Key colleagues of Pereira’s at FUNAI either followed his lead and left or were shuffled to bureaucratic positions far from the demarcation of protected lands, according to a recent report from the Institute of Socioeconomic Studies think tank and the nonprofit Associated Indigenists, which includes current and former FUNAI staff.
“Of FUNAI’s 39 regional coordination offices, only two are headed by FUNAI staffers,” the report says. “Seventeen military men, three policemen, two federal policemen and six professionals with no prior connection with public administration have been named” under Bolsonaro.
The 173-page report published Monday says many of the agency’s experts have been fired, unfairly investigated or discredited by its leaders while trying to protect Indigenous people.
In response to AP questions about the report’s allegations, FUNAI said in an emailed statement that it operates “with strict obedience to current legislation” and doesn’t persecute its officers.
On the day they went missing, Pereira and Phillips slept at an outpost at the entrance of the main clandestine route into the territory, without passing by the Indigenous agency’s permanent base at its entrance, locals told the AP.
Two Indigenous patrollers told the AP the pair had been transporting mobile phones from the surveillance project with photos of places where illegal fishermen had been. Authorities have said that an illicit fishing network is a focus of the police investigation into the killings.
Pereira won’t have been the first person connected with FUNAI to be killed in the region. In 2019, an active FUNAI agent, Maxciel Pereira dos Santos, was shot to death as he drove his motorcycle through the city of Tabatinga. He had been threatened for his work against illegal fishermen before he was gunned down. That crime remains unsolved.
Pereira’s killing will not stop the Javari territory’s border demarcation project from moving ahead, said Manoel Chorimpa, an Univaja member involved in the project. And in another sign that Pereira’s work will endure, Indigenous patrollers’ surveillance efforts have begun leading to the investigation, arrest and prosecution of lawbreakers.
Before his career at FUNAI, Pereira worked as a journalist. But his passion for Indigenous affairs and languages — he spoke four — led him to switch careers. His anthropologist wife, Beatriz Matos, encouraged him in his work, even though it meant long stretches away from their home in Atalaia do Norte, and their children. More recently, they were living in Brazil’s capital, Brasilia.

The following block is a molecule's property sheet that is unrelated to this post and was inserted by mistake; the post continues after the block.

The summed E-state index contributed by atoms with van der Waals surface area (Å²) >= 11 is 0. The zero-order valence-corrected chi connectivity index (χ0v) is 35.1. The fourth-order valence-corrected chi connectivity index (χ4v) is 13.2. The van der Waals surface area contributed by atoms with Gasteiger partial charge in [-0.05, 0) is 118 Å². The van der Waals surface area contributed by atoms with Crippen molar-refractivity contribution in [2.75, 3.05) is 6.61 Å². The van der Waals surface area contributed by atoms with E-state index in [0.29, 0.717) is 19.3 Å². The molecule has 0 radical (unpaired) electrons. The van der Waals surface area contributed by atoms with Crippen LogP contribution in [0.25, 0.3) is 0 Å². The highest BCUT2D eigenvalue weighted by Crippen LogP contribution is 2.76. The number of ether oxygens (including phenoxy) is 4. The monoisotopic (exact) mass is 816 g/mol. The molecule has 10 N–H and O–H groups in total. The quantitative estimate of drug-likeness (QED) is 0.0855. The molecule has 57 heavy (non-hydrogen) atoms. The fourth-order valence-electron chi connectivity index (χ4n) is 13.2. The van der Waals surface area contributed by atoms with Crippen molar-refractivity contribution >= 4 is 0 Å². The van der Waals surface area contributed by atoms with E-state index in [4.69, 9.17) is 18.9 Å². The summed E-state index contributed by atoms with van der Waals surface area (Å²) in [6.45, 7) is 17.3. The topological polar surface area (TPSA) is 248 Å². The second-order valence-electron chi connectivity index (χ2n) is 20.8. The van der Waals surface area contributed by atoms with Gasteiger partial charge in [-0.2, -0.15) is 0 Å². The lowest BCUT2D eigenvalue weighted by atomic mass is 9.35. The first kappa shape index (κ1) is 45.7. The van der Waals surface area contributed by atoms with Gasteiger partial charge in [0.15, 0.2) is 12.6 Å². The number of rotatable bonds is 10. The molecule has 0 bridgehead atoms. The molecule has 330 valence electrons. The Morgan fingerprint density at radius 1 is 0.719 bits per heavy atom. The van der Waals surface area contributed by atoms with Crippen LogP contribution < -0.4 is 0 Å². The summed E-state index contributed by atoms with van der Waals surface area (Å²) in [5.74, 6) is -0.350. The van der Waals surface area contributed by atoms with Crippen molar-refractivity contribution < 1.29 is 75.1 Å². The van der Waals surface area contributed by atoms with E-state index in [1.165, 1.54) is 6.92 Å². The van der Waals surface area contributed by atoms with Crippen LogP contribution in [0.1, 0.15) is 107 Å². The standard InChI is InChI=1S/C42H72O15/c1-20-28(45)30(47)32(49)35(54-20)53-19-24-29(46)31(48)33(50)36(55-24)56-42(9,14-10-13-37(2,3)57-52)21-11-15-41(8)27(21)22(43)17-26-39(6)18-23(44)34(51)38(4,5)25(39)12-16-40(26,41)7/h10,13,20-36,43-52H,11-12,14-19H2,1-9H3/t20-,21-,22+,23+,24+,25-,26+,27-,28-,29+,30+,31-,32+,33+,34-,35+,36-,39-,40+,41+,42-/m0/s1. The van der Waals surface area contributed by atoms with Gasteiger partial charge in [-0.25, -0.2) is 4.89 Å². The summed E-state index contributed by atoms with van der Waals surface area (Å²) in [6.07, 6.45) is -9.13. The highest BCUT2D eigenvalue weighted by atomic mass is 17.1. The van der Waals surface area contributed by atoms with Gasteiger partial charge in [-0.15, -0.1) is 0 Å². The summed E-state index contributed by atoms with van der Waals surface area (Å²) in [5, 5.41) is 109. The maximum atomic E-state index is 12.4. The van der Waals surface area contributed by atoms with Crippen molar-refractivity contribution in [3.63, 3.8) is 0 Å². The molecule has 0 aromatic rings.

The Indigenous people of the region have mourned Pereira as a partner, and an old photo widely shared on social media in recent days shows a group of them gathered behind Pereira, shirtless, as he shows them something on his laptop. A child leans gently onto his shoulder.
In a statement on Thursday, FUNAI mourned Pereira and praised his work: “The public servant leaves an enormous legacy for the isolated Indigenous people’s protection. He became one of the country’s top specialists in this issue and worked with highest commitment.”
Before the bodies were found, however, FUNAI had issued a statement implying Pereira violated procedure by overstaying his authorization inside the Javari territory. It prompted FUNAI’s rank-and-file to strike, claiming that the agency had libeled Pereira and demanding its president be fired. A court on Thursday ordered FUNAI to retract its statement that is “incompatible with the reality of the facts” and cease discrediting Pereira.
Rubens Valente, a journalist who has covered the Amazon for decades, said Pereira’s work became inherently riskier once he felt it necessary to work independently.
“Fish thieves saw Bruno as a fragile person, without the status and power that FUNAI gave him in the region where he was FUNAI coordinator for five years,” Valente said. “When the criminals noticed Bruno was weak, he became an even bigger target.”